Reducing or Refining Operations
Many aspects of the drilling program for SAGD have evolved with experience and refined practices. Most SAGD projects have increased location size to accommodate extra activities at the drill site; however, the number of centrifuges has decreased or has been repackaged to occupy less space. Original systems used up to five centrifuges. As noted earlier, the advent of larger bowl centrifuges meant fewer are needed for the same task. In addition, the method of deploying them in conjunction with waste collection systems has been engineered for better efficiency as well. Two examples are cited below:
- Pad rigs with central process sites incorporate a solids collection bin and support stands into a single piece of equipment known as a combination stand or combo stand. Up to three large centrifuges can be mounted on a single stand. The stand also contains the solids discharged from the centrifuges and the shale shaker in the same bin, reducing the footprint of the central site area. The collected solids are removed with a front-end loader. The loader’s tires never contact the discharged solids and therefore there is less chance of the loader tracking material onto the location.
- Self-contained rigs further reduce the footprint needed by housing all solids control equipment in a single room. Discharged solids are transported from the solids control room (located on an upper level) via screw conveyors to bins located at ground level.
Reducing Waste Treatment Time Between Wells
Some SAGD pad operations have multiple drilling, coring, and completion activities occurring concurrently. There is little time for routine maintenance and housekeeping procedures between wells, therefore communication is important in order to make sure all services are coordinated in preparation for the next drilling activity. Most rigs are able to move between wells on a pad in four to five hours, and self-contained rigs in less time than this, leaving little time for fluid change out or fluid reconditioning.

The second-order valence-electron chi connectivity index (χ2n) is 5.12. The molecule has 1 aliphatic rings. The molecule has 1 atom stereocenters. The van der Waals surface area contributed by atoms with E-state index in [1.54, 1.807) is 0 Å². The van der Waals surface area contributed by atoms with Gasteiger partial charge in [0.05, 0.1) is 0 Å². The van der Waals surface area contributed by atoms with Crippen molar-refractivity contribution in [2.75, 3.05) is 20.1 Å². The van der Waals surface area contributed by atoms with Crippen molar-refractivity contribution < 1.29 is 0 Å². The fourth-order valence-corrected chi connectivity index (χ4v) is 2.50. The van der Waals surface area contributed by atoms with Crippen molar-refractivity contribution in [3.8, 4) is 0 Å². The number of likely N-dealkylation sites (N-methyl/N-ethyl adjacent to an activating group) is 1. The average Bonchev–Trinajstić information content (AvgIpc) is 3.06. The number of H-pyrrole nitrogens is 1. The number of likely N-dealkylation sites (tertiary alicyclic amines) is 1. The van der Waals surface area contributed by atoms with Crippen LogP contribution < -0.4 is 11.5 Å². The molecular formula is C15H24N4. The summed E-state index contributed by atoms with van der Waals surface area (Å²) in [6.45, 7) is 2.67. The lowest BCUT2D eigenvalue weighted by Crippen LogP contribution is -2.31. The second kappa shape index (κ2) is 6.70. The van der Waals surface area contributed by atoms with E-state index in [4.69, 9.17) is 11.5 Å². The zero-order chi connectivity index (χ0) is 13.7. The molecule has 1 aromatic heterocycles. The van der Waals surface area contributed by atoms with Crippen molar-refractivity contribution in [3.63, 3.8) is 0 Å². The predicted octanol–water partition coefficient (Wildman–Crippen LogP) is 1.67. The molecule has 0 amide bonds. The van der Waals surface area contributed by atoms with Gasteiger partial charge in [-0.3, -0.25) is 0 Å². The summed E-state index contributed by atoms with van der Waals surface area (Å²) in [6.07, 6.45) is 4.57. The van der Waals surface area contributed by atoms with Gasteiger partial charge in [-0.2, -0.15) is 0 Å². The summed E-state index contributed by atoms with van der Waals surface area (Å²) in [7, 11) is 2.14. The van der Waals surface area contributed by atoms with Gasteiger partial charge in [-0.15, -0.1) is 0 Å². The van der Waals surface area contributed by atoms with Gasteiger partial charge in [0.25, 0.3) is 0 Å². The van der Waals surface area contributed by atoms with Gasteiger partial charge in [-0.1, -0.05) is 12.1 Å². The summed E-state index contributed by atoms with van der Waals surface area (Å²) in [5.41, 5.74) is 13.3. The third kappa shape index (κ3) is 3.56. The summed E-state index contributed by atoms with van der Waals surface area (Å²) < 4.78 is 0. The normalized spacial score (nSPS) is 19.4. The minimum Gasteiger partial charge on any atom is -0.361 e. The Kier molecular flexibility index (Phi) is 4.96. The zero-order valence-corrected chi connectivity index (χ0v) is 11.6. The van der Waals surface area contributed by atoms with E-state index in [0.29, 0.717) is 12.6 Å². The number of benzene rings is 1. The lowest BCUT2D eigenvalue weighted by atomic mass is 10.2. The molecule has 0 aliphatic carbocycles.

Standard solids control practices are ongoing during drilling; however, dewatering operations may be concurrent while drilling and are accelerated between moves. One large centrifuge can dewater 10-12m³ per/hr of fluid. For example, if 100m³ of fluid requires dewatering, it will take between four to five hours with two such machines. This means that spent fluid can be completely treated while a rig moves between wells. It is not uncommon to dewater between 30-60m³ per day as routine practice while drilling is ongoing. This thereby reduces the amount requiring dewatering at the end of a section.
Unlike traditional drilling operations, SAGD projects drill virtually non-stop. Most wells on a pad are batch drilled (all surface holes are drilled, then all intermediates, then all horizontals), and rig personnel has little or no time to monitor solids control equipment. This task falls to the solids control companies to supply qualified field service technicians to run this aspect of the operation.